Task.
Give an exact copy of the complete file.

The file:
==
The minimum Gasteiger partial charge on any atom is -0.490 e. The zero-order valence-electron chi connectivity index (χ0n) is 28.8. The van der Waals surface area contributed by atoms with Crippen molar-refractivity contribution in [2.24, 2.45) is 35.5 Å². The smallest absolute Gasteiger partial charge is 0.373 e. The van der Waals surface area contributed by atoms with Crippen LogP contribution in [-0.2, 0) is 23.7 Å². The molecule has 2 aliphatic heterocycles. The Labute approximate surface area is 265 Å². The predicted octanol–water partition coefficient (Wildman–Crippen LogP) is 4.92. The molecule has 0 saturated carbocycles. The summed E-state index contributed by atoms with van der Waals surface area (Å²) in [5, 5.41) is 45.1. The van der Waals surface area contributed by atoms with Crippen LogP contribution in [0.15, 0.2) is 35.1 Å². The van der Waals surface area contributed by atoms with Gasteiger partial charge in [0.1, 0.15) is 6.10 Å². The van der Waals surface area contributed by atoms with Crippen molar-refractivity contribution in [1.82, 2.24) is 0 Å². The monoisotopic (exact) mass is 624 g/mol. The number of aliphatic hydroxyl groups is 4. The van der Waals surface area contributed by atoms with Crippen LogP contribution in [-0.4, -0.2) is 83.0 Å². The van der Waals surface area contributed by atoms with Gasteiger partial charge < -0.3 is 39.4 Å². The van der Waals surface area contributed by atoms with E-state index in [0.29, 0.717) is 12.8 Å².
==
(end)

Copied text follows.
The minimum Gasteiger partial charge on any atom is -0.490 e. The zero-order valence-electron chi connectivity index (χ0n) is 28.8. The van der Waals surface area contributed by atoms with Crippen molar-refractivity contribution in [2.24, 2.45) is 35.5 Å². The smallest absolute Gasteiger partial charge is 0.373 e. The van der Waals surface area contributed by atoms with Crippen LogP contribution in [-0.2, 0) is 23.7 Å². The molecule has 2 aliphatic heterocycles. The Labute approximate surface area is 265 Å². The predicted octanol–water partition coefficient (Wildman–Crippen LogP) is 4.92. The molecule has 0 saturated carbocycles. The summed E-state index contributed by atoms with van der Waals surface area (Å²) in [5, 5.41) is 45.1. The van der Waals surface area contributed by atoms with Crippen LogP contribution in [0.15, 0.2) is 35.1 Å². The van der Waals surface area contributed by atoms with Gasteiger partial charge in [0.1, 0.15) is 6.10 Å². The van der Waals surface area contributed by atoms with Crippen molar-refractivity contribution in [1.82, 2.24) is 0 Å². The monoisotopic (exact) mass is 624 g/mol. The number of aliphatic hydroxyl groups is 4. The van der Waals surface area contributed by atoms with Crippen LogP contribution in [-0.4, -0.2) is 83.0 Å². The van der Waals surface area contributed by atoms with Gasteiger partial charge < -0.3 is 39.4 Å². The van der Waals surface area contributed by atoms with E-state index in [0.29, 0.717) is 12.8 Å².